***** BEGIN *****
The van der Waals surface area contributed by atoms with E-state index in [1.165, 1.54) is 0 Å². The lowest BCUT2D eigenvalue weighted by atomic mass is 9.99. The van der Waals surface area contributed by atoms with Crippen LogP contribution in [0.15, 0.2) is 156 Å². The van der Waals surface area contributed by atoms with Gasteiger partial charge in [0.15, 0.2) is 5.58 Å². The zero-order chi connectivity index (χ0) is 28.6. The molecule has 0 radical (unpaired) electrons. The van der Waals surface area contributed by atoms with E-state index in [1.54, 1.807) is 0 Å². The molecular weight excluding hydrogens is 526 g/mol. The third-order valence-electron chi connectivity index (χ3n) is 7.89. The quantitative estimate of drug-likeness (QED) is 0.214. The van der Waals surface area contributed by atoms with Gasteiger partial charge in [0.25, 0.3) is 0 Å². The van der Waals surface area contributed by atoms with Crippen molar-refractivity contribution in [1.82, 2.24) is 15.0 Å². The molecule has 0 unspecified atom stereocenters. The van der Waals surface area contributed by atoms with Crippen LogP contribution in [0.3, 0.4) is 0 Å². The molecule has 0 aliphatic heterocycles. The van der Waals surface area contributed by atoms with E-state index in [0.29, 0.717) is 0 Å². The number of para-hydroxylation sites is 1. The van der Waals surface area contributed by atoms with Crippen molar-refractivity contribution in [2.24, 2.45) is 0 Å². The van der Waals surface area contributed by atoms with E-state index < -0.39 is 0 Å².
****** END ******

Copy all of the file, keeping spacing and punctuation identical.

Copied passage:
The van der Waals surface area contributed by atoms with E-state index in [1.165, 1.54) is 0 Å². The lowest BCUT2D eigenvalue weighted by atomic mass is 9.99. The van der Waals surface area contributed by atoms with Crippen LogP contribution in [0.15, 0.2) is 156 Å². The van der Waals surface area contributed by atoms with Gasteiger partial charge in [0.15, 0.2) is 5.58 Å². The zero-order chi connectivity index (χ0) is 28.6. The molecule has 0 radical (unpaired) electrons. The van der Waals surface area contributed by atoms with E-state index in [1.54, 1.807) is 0 Å². The molecular weight excluding hydrogens is 526 g/mol. The third-order valence-electron chi connectivity index (χ3n) is 7.89. The quantitative estimate of drug-likeness (QED) is 0.214. The van der Waals surface area contributed by atoms with Gasteiger partial charge in [0.25, 0.3) is 0 Å². The van der Waals surface area contributed by atoms with Crippen molar-refractivity contribution in [1.82, 2.24) is 15.0 Å². The molecule has 0 unspecified atom stereocenters. The van der Waals surface area contributed by atoms with Crippen LogP contribution in [0.3, 0.4) is 0 Å². The molecule has 0 aliphatic heterocycles. The van der Waals surface area contributed by atoms with E-state index in [0.29, 0.717) is 0 Å². The number of para-hydroxylation sites is 1. The van der Waals surface area contributed by atoms with Crippen molar-refractivity contribution in [2.24, 2.45) is 0 Å². The van der Waals surface area contributed by atoms with E-state index < -0.39 is 0 Å².